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Focused Breathing – Take a Breath

We’re often told to take a breath when overcome with an intense emotional reaction. The use of focused breathing to calm down seems to be a natural response. It was previously thought that the technique was useful because of its regulating effect on the circulatory system. However, a recent scientific study (Zelano et. al, 2016) has found that breathing, at least nasally, is directly linked to our cognitive processes.

The Nose-Brain Superhighway

Being on the face, our noses are one of the few body parts that are directly connected to the brain. Neurons from the olfactory bulb at the base of the frontal cortex extend into tissues at the top of the nasal cavity. The olfactory bulb is divided into two distinct structures, one for each nostril, but is referred to as a single entity. It is also connected to several other brain areas, like the amygdalae and, less directly, the hippocampus. These connections contribute to the strong bonds between smell, memory, and emotion in human experience.

In nonhuman mammals, like rodents, scientists had long observed an activation in the olfactory bulb that was related to nasal respiration. The 2016 study by Zelano and colleagues was the first to confirm the existence of an olfactory-respiratory link in humans. They directly measured electrical activity in key brain areas by inserting electrodes into the brains of consenting epileptic patients who were already undergoing surgical procedures. Their findings revealed that the expected link between nasal breathing and the olfactory bulb can be observed in electrical activities at a lower wavelength than those seen in other mammals.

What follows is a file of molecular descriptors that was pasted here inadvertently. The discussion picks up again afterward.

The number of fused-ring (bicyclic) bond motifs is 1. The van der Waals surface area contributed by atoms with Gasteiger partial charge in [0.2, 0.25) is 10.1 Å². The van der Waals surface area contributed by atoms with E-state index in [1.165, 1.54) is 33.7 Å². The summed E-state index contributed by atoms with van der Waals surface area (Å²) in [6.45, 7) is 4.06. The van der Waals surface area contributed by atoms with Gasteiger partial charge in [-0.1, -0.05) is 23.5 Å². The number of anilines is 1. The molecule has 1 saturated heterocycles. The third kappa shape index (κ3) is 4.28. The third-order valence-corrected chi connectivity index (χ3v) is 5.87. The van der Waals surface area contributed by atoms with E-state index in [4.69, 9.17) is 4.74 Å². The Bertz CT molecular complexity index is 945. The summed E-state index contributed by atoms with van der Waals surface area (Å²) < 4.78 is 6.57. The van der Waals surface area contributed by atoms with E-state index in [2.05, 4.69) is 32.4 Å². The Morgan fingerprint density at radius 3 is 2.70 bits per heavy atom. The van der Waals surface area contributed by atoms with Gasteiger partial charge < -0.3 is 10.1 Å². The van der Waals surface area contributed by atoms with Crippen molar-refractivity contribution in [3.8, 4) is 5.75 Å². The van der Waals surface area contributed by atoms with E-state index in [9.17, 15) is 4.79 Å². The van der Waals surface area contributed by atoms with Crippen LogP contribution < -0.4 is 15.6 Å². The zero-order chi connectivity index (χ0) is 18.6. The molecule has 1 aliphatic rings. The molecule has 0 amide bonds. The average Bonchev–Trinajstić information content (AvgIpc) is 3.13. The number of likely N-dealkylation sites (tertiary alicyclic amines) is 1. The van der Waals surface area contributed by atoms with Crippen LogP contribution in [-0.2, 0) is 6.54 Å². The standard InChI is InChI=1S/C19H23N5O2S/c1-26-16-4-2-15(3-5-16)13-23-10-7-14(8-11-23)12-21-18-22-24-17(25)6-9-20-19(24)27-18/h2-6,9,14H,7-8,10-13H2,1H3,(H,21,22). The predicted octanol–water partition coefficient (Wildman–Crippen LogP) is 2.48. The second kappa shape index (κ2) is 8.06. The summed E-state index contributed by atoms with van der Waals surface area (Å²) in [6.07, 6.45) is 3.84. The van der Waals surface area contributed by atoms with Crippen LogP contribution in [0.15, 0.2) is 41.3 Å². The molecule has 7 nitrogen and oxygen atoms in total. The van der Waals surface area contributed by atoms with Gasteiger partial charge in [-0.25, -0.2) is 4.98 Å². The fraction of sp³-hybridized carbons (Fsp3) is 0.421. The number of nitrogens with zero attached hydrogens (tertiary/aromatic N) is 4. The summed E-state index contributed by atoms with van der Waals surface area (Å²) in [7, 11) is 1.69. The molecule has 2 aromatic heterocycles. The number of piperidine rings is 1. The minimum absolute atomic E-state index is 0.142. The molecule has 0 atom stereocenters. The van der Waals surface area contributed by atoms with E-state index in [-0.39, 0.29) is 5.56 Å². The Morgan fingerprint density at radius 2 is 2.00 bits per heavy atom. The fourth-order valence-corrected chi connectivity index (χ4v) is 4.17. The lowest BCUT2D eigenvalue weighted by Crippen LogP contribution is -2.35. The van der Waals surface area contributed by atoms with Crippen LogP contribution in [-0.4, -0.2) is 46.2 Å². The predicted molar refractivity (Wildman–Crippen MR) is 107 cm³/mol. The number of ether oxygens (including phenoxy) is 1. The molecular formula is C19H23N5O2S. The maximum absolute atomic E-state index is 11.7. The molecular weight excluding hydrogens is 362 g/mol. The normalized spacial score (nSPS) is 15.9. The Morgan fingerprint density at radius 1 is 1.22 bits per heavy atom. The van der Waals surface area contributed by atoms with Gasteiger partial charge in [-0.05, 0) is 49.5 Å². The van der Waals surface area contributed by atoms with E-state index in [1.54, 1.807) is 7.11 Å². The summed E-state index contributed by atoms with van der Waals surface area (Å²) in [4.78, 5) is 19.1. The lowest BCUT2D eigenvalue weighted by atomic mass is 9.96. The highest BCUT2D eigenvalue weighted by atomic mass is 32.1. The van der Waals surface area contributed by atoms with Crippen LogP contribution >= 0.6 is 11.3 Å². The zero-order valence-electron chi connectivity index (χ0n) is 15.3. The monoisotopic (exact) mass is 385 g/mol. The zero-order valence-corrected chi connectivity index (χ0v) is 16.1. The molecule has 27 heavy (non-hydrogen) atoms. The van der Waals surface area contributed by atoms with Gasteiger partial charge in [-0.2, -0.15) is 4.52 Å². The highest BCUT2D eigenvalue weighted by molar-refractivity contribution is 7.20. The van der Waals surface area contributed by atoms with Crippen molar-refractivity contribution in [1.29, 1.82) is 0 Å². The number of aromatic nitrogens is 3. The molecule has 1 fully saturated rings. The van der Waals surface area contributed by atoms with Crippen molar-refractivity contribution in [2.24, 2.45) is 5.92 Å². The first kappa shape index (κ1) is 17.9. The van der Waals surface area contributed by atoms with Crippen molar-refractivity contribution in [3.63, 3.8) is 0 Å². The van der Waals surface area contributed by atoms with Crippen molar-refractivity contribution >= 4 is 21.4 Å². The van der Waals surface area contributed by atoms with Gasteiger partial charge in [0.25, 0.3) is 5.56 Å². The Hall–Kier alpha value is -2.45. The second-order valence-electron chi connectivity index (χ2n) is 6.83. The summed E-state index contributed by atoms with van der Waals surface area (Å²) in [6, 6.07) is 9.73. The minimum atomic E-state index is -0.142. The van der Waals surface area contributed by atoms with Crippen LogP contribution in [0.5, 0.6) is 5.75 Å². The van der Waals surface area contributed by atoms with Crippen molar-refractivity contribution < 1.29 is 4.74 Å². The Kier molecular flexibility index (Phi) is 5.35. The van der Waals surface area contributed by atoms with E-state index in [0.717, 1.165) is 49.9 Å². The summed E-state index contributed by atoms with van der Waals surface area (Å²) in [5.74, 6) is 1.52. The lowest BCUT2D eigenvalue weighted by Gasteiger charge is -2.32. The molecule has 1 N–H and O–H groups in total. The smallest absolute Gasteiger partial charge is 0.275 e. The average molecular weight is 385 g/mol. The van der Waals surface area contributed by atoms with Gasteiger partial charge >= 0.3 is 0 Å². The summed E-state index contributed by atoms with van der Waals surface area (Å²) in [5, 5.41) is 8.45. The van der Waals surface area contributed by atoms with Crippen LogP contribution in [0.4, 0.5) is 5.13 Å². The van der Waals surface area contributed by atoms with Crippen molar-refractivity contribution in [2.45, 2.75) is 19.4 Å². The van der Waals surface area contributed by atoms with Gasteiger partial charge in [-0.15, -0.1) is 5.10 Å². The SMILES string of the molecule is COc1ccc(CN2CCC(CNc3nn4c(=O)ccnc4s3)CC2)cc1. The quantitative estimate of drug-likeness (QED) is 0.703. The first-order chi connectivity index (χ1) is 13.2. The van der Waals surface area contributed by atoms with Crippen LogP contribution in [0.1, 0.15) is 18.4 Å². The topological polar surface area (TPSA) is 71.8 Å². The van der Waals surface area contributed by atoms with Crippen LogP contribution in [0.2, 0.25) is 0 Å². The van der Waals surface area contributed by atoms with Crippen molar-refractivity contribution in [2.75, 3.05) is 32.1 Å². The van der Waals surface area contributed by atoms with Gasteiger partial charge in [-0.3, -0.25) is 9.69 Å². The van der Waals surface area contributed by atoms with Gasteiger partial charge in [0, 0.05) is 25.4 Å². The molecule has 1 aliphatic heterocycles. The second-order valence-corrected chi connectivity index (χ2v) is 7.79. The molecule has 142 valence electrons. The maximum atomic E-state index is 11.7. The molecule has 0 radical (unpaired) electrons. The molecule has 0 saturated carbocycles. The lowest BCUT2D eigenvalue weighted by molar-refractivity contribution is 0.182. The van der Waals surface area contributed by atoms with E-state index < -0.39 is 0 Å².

Natural Breathing is Key

Once it was confirmed, the researchers were able to further investigate the nasal respiration-olfactory bulb relationship by using more electrodes to measure corresponding activities in connected parts of the brain. Synchronized signals between the olfactory bulb and hippocampus showed that nasal breathing is related to memory formation, while synchronizations between the bulb and amygdalae demonstrated a link with emotional modulations. The associations were all highly dependent on the stage of breathing (inhalation and exhale), and were functioning optimally when breathing was natural.

Focused breathing techniques, from guided meditation to simply being told to take a breath, help us to normalize our breathing patterns. This may aid in returning our brains to a calm state of operation in circumstances where it may otherwise be abnormally excited or inhibited. However, as far as we can currently tell, this action may only be available when breathing is accomplished primarily through the nose.

Reference

Zelano, C., Jiang, H., Zhou, G., Arora, N., Schuele, S., Rosenow, J., & Gottfried, J. A. (2016). Nasal respiration entrains human limbic oscillations and modulates cognitive function. Journal of Neuroscience, 36(49), 12448-12467.